Gauging how happy (or angry) fan bases are with their 2016 coach hires

Pat Forde
College football and basketball columnist

Forty names, games, teams and minutiae making news in college football (misery sold separately at Connecticut, which has now lost eight straight against FBS competition after giving up 41 points at home to previously winless East Carolina):

More Forde-Yard Dash: Anthem protests | ‘Bama challengers | Harbaugh’s complaints

THIRD QUARTER: HOW IS YOUR 2016 HIRE DOING?

When Missouri’s Barry Odom (21) went to the podium and uncorked a geyser of frustrated emotion Saturday, it was a raw look at a coach watching his dream job quickly turn into a nightmare. The Mizzou alum is 5-11 at his alma mater, 3-11 against FBS competition, 2-8 in Southeastern Conference play and trying to figure out how a team with 15 returning starters has been outscored 117-30 in its last three games – all at home.

Odom already has fired his defensive coordinator, DeMontie Cross, two games into this season. In that postgame oration, he seems to sense who many fans want to be next out the door. Odom makes several salient points, most important of which might be the impact of the 2015 campus protests on the ability to recruit at Missouri. But here’s the problem with that – the effects won’t be felt most significantly for another year or two, which means it could conceivably get worse before it gets better. (Which in itself is almost inconceivable, because the program that won the SEC East in 2013 and ’14 is god-awful at the moment.)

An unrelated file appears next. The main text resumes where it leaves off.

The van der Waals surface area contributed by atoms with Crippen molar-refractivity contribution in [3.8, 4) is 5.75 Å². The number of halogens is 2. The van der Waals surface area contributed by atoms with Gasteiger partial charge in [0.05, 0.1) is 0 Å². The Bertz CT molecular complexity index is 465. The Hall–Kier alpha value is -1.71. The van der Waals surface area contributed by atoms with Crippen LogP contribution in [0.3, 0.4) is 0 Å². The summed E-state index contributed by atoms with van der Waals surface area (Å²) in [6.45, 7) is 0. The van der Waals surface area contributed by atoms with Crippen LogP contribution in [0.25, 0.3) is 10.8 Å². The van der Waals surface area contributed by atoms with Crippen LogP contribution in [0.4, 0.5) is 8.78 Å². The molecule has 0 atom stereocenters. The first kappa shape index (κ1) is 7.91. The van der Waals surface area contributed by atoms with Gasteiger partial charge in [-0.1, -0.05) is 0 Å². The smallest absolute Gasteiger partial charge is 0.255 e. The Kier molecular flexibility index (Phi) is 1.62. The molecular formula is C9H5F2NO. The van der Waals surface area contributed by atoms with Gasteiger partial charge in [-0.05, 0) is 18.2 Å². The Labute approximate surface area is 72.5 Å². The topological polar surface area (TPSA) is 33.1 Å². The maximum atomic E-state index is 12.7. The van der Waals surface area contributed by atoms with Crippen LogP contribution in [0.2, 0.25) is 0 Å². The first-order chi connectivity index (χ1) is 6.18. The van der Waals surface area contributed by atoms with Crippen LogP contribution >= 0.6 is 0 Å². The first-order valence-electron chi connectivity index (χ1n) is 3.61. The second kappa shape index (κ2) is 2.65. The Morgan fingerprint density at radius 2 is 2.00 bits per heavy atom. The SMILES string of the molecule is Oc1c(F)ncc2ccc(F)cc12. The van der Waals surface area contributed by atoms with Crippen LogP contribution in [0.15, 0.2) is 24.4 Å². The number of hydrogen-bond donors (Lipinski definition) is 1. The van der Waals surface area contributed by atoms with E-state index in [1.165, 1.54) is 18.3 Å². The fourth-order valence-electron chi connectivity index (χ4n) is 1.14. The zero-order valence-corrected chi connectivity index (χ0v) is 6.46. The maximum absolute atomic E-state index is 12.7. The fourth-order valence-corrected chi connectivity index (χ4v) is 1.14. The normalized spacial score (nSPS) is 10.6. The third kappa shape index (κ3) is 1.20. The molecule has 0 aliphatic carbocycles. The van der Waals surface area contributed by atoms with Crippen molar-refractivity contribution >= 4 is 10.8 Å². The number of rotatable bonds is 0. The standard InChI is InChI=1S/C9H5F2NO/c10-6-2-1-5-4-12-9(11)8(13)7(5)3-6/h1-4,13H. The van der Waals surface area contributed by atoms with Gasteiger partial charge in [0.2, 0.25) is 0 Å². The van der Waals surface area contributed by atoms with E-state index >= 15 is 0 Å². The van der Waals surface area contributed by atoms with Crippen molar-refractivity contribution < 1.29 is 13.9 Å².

In athletic director Jim Sterk, Odom has a boss who did not hire him. While 16 games as a head coach seems far too few to make a declaration, Odom needs to use this bye week to find a way to turn around a season that has five road games remaining. Otherwise, a third year on the job might not be a given.

A quick look at other coaches hired prior to the 2016 season, and how their tenures are progressing: